Goldstein, Heslop, Steele, Clapper, Oswalt & Smith

Altoona Personal Injury Blog

Man will spend at least 6 years in jail after fatal crash

A man who caused a fatal accident in a Pennsylvania town about 45 miles from Altoona will spend at least 6 years and up to 15 years in prison for his role in the crash. After the accident, police determined that the man was high on methamphetamine and a prescription medicine at the time of the collision.

According to reports, the man was operating a Jeep and had his young daughter in the vehicle with him. The man, without warning, or apparent explanation, drove his car in to oncoming traffic while on a state road. He struck two classic cars, both of which were occupied by two people. The group had recently attended a car show together.

Do you know all the workplace hazards that threaten your safety?

How many safety hazards do you face at your workplace every day? Regardless of the industry in which you earn your income in Pennsylvania, some injury risks are sure to exist. While some hazards are unique to specific sectors, others pose risks in all environments, from offices to construction sites.

An occupational hazard is anything in your workplace that could cause you or your co-workers mental or bodily harm, not excluding occupational illnesses. If you learn more about the potential dangers in your workplace, you might be better able to take precautions. Safety authorities divide potential occupational hazards into four general categories.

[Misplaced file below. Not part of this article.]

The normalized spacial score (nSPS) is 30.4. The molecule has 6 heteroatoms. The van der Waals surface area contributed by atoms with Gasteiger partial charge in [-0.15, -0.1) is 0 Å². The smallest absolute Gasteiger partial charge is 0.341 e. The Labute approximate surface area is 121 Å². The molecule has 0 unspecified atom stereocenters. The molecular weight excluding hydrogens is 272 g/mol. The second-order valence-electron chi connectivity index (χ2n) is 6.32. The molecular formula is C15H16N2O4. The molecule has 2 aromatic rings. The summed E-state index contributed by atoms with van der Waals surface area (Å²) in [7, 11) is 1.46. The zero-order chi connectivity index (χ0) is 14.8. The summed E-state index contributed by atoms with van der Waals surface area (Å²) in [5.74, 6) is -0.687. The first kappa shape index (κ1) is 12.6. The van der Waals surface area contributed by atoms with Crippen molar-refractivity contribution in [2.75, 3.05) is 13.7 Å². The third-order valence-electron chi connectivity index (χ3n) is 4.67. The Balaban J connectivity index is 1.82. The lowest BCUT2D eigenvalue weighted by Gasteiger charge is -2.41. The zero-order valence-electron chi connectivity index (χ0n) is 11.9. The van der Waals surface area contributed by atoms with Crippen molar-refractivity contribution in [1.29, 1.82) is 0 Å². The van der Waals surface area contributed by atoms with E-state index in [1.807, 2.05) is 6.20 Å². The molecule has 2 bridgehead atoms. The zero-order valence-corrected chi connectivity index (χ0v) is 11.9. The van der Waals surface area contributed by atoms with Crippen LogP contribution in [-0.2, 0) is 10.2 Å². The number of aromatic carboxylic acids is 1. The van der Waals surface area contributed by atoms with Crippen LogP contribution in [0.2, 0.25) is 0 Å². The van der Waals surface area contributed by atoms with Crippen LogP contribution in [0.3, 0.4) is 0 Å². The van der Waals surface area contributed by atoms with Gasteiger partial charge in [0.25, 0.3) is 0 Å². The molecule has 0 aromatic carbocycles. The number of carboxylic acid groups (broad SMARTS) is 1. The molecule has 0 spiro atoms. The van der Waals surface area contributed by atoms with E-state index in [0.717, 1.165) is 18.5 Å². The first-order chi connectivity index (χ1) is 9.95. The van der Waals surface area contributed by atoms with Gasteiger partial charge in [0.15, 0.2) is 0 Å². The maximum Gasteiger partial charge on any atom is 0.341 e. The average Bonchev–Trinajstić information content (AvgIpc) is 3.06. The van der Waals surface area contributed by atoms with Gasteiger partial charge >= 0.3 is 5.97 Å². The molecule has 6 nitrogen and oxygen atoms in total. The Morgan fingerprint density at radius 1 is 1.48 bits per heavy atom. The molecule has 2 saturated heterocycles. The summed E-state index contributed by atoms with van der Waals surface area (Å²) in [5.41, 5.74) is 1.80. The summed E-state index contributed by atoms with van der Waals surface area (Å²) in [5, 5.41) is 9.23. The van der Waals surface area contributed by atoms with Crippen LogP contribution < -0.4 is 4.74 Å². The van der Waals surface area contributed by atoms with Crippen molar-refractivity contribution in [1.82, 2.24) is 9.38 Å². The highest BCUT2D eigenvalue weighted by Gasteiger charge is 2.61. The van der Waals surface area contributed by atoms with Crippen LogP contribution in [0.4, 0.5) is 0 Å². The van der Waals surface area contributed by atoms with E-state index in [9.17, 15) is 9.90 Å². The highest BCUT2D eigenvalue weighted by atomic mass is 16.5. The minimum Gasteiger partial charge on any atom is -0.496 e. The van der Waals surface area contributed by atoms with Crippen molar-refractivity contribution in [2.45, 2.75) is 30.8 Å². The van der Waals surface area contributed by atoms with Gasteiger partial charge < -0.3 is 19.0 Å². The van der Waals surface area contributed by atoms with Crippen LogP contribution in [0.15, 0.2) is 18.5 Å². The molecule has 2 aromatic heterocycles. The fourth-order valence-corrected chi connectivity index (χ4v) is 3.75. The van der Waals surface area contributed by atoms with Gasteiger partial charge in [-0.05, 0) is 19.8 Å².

What are the most dangerous jobs?

While every Altoona, Pennsylvania, worker faces some risk at her job, there are no doubt some professions that are more dangerous than others.

However, the answer to the question which jobs are most dangerous might not be the one Pennsylvania residents would expect.

How can the federal rest rules help in fatigued driver case?

A previous post on this blog talked about how important it is for truck drivers to operate their vehicles alert and on a good night's rest.

When truckers try to push through their tiredness to get their delivery done faster, perhaps because they are looking for a bonus or are under pressure from their employers, they run the risk of making serious errors due to their fatigue and causing severe truck accidents.

Disability: Workers' comp is the light at the end of the tunnel

It is not rare occurrences for workers in varies industries to suffer on-the-job injuries that leave them with permanent disabilities. A significant number of Pennsylvania workers seek financial support through the state-regulated workers' compensation insurance system each year for disabilities that prevent their return to previous jobs. The program offers benefits that will replace a percentage of the lost wages during the time that a work-related disability prevents you from working.

The workers' compensation program pays all the medical expenses for job-related injuries immediately. Injuries with lasting consequences form four different categories and payment procedures. It pays benefits for temporary disability after three to seven days, and if your injury causes permanent partial or total disability, long-term benefits will apply.